Book Bans: An Age Old Debate


The banning of books has always been a piece of American history. The first banned book was, New English Canaan, by Thomas Morton in 1637. This book was banned by the Puritans because it spoke against Puritan beliefs and customs in an extremely harsh manner. 

Books have been banned for a variety of reasons; such as coarse language, racial stereotypes, use of the N-word, abortion, drug use, excessive violence, communist or political commentary and LGBT and sexual content. Under these circumstances, books like 1984, The Bluest Eye, and even the Lorax have been banned in schools. 

So why is book banning becoming a heated discussion once again? Some parents in the U.S. have expressed their concerns about some books that are available in the public and school libraries. They disagree with their children reading books like, To Kill a Mockingbird, or Maus. Some cities have already banned the book The Hate U Give because it “encourages police distrust.” There is much discussion on if school boards or parents should set what is acceptable reading for age levels. 

Many books in Florida have already been banned from school libraries, including even some math textbooks. The math textbooks were supposedly banned because of references to “CRT” (Critical Race Theory), Common Core, and SEL, or Social Emotional Learning. 

However, not everyone believes in banning books. Some believe that the majority of books banned are written by authors of color or other minority authors, and are being banned because they don’t fit the dominant cultural narrative of the United States.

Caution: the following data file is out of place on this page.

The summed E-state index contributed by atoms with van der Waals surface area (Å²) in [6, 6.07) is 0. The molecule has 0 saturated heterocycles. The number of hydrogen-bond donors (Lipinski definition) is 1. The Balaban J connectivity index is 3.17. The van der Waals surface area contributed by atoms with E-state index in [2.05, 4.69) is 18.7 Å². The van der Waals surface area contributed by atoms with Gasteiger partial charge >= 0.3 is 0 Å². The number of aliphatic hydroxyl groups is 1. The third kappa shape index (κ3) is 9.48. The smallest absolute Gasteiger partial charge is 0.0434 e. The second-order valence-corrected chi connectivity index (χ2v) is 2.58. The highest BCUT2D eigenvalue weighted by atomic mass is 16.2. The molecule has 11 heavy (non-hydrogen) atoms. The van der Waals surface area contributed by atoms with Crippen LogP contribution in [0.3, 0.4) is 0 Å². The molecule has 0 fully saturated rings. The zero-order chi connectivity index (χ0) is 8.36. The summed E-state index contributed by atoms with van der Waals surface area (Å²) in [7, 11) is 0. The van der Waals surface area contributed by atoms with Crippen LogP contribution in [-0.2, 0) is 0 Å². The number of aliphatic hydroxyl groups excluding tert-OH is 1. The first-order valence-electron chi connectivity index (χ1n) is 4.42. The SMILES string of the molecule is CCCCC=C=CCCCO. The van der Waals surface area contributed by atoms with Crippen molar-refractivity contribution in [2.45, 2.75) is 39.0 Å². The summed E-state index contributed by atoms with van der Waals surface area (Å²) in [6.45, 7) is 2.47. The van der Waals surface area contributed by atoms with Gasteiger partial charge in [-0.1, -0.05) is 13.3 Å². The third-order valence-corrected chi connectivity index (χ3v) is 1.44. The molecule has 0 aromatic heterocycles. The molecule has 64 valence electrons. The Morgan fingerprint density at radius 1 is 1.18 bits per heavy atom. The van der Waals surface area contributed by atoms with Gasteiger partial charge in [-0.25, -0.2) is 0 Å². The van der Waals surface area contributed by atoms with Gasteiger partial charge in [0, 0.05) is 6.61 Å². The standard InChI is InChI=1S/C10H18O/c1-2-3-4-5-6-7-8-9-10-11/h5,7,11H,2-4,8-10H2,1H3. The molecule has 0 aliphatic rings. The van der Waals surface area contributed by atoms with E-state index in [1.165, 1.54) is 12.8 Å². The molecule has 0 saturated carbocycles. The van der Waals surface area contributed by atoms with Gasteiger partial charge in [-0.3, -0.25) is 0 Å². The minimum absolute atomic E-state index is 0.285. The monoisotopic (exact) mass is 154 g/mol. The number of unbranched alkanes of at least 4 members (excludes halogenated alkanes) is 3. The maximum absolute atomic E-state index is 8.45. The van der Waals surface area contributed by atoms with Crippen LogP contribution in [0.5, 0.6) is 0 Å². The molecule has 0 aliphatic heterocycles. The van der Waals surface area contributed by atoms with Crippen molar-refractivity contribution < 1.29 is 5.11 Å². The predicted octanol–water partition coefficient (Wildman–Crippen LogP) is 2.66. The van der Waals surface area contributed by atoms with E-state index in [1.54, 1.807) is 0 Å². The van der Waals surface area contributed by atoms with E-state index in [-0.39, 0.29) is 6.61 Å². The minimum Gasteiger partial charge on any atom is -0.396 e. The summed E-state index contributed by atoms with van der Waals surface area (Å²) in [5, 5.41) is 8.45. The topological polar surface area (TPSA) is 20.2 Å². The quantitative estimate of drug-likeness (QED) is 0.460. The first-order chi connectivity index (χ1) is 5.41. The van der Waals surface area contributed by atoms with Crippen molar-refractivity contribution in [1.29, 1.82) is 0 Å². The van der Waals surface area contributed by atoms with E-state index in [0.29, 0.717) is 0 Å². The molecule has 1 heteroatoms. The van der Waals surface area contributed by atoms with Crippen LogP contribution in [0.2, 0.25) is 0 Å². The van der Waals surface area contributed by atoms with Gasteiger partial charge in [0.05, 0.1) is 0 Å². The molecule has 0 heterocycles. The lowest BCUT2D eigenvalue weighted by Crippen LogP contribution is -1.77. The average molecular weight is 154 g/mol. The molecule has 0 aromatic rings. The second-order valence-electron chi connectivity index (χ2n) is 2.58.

Books have been banned since 1637, but the debate is still as fresh today as it was four hundred years ago.  Many communities where books are banned have made groups to figure out which books to ban or not ban. The question remains, how much power should school boards have over what books should be banned in schools? Do the books that are currently banned have a valid reason for being banned? Where is the line between individual choice of reading or not reading a book, vs. banning others from accessing it?  What say do parents have over what their children read, or what other people’s children read, in a school setting? These are all questions being asked about this recent book ban craze. 

 Most people agree that younger children shouldn’t be able to read certain books and their parents should be able to decide what they are allowed to read.

It is important to learn and not every book will be on a comfortable topic but does that mean we shouldn’t read it at all? Sometimes it is good to know about the things that aren’t so good in the world. Some people believe we should have the freedom to choose what we decide to read, and not have someone else decide for us. We all have different things we are interested in and would like to read about. Every individual can choose what they are comfortable reading.